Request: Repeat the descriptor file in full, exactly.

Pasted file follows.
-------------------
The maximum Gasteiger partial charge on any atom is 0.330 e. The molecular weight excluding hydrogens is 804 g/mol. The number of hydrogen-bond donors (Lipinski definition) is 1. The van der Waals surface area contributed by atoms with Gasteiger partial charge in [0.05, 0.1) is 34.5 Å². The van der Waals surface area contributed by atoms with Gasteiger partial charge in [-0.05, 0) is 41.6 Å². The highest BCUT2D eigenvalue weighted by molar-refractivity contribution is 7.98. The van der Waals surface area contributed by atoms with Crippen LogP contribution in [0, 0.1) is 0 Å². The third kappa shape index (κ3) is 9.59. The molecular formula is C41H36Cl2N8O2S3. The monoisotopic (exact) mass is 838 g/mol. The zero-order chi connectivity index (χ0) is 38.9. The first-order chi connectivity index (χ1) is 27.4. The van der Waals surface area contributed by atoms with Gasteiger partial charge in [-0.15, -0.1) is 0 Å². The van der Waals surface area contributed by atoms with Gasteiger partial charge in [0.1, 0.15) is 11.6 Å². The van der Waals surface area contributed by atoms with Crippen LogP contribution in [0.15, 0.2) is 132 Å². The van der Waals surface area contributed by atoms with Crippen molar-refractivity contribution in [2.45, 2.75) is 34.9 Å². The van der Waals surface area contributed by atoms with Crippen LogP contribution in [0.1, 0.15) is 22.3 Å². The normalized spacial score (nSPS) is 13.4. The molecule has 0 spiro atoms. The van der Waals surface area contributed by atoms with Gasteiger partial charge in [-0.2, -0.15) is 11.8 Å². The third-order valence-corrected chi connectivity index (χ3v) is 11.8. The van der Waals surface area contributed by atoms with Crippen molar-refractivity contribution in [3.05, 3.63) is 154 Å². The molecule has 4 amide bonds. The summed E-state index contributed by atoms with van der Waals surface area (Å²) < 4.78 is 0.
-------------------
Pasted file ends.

The maximum Gasteiger partial charge on any atom is 0.330 e. The molecular weight excluding hydrogens is 804 g/mol. The number of hydrogen-bond donors (Lipinski definition) is 1. The van der Waals surface area contributed by atoms with Gasteiger partial charge in [0.05, 0.1) is 34.5 Å². The van der Waals surface area contributed by atoms with Gasteiger partial charge in [-0.05, 0) is 41.6 Å². The highest BCUT2D eigenvalue weighted by molar-refractivity contribution is 7.98. The van der Waals surface area contributed by atoms with Crippen LogP contribution in [0, 0.1) is 0 Å². The third kappa shape index (κ3) is 9.59. The molecular formula is C41H36Cl2N8O2S3. The monoisotopic (exact) mass is 838 g/mol. The zero-order chi connectivity index (χ0) is 38.9. The first-order chi connectivity index (χ1) is 27.4. The van der Waals surface area contributed by atoms with Gasteiger partial charge in [-0.15, -0.1) is 0 Å². The van der Waals surface area contributed by atoms with Gasteiger partial charge in [0.1, 0.15) is 11.6 Å². The van der Waals surface area contributed by atoms with Crippen LogP contribution in [0.15, 0.2) is 132 Å². The van der Waals surface area contributed by atoms with Crippen molar-refractivity contribution in [2.45, 2.75) is 34.9 Å². The van der Waals surface area contributed by atoms with Crippen LogP contribution in [0.1, 0.15) is 22.3 Å². The normalized spacial score (nSPS) is 13.4. The molecule has 0 spiro atoms. The van der Waals surface area contributed by atoms with Gasteiger partial charge in [-0.2, -0.15) is 11.8 Å². The third-order valence-corrected chi connectivity index (χ3v) is 11.8. The van der Waals surface area contributed by atoms with Crippen molar-refractivity contribution in [3.05, 3.63) is 154 Å². The molecule has 4 amide bonds. The summed E-state index contributed by atoms with van der Waals surface area (Å²) < 4.78 is 0.